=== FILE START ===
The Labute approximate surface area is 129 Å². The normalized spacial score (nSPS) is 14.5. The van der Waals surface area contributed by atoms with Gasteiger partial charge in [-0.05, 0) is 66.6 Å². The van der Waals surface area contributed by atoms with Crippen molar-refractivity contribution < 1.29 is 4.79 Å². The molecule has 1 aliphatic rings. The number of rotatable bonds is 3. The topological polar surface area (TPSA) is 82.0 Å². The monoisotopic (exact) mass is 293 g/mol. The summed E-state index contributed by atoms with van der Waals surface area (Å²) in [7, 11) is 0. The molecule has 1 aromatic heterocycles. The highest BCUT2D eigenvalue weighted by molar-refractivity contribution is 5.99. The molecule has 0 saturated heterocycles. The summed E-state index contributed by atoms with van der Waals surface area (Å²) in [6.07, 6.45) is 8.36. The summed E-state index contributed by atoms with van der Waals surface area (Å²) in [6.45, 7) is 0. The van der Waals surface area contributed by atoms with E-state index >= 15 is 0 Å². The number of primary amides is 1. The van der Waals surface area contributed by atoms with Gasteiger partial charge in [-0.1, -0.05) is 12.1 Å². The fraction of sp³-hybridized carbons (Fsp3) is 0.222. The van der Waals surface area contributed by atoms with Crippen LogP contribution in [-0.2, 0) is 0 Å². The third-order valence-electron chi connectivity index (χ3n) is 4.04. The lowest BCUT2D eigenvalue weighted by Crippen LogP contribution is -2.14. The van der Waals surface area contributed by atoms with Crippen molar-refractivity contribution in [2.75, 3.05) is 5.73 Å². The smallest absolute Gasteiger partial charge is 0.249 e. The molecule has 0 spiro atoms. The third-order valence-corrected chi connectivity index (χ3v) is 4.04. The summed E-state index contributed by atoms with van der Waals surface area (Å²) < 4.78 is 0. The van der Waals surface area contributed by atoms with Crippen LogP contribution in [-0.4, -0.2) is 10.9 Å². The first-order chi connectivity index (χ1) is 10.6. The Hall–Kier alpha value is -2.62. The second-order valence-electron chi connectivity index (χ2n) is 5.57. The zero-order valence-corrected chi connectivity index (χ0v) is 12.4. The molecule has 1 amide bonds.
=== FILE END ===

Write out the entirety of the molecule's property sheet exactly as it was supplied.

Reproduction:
The Labute approximate surface area is 129 Å². The normalized spacial score (nSPS) is 14.5. The van der Waals surface area contributed by atoms with Gasteiger partial charge in [-0.05, 0) is 66.6 Å². The van der Waals surface area contributed by atoms with Crippen molar-refractivity contribution < 1.29 is 4.79 Å². The molecule has 1 aliphatic rings. The number of rotatable bonds is 3. The topological polar surface area (TPSA) is 82.0 Å². The monoisotopic (exact) mass is 293 g/mol. The summed E-state index contributed by atoms with van der Waals surface area (Å²) in [7, 11) is 0. The molecule has 1 aromatic heterocycles. The highest BCUT2D eigenvalue weighted by molar-refractivity contribution is 5.99. The molecule has 0 saturated heterocycles. The summed E-state index contributed by atoms with van der Waals surface area (Å²) in [6.07, 6.45) is 8.36. The summed E-state index contributed by atoms with van der Waals surface area (Å²) in [6.45, 7) is 0. The van der Waals surface area contributed by atoms with E-state index >= 15 is 0 Å². The number of primary amides is 1. The van der Waals surface area contributed by atoms with Gasteiger partial charge in [-0.1, -0.05) is 12.1 Å². The fraction of sp³-hybridized carbons (Fsp3) is 0.222. The van der Waals surface area contributed by atoms with Crippen LogP contribution in [-0.2, 0) is 0 Å². The third-order valence-electron chi connectivity index (χ3n) is 4.04. The lowest BCUT2D eigenvalue weighted by Crippen LogP contribution is -2.14. The van der Waals surface area contributed by atoms with Crippen molar-refractivity contribution in [2.75, 3.05) is 5.73 Å². The smallest absolute Gasteiger partial charge is 0.249 e. The molecule has 0 spiro atoms. The third-order valence-corrected chi connectivity index (χ3v) is 4.04. The summed E-state index contributed by atoms with van der Waals surface area (Å²) < 4.78 is 0. The van der Waals surface area contributed by atoms with Crippen LogP contribution in [-0.4, -0.2) is 10.9 Å². The first-order chi connectivity index (χ1) is 10.6. The Hall–Kier alpha value is -2.62. The second-order valence-electron chi connectivity index (χ2n) is 5.57. The zero-order valence-corrected chi connectivity index (χ0v) is 12.4. The molecule has 1 amide bonds.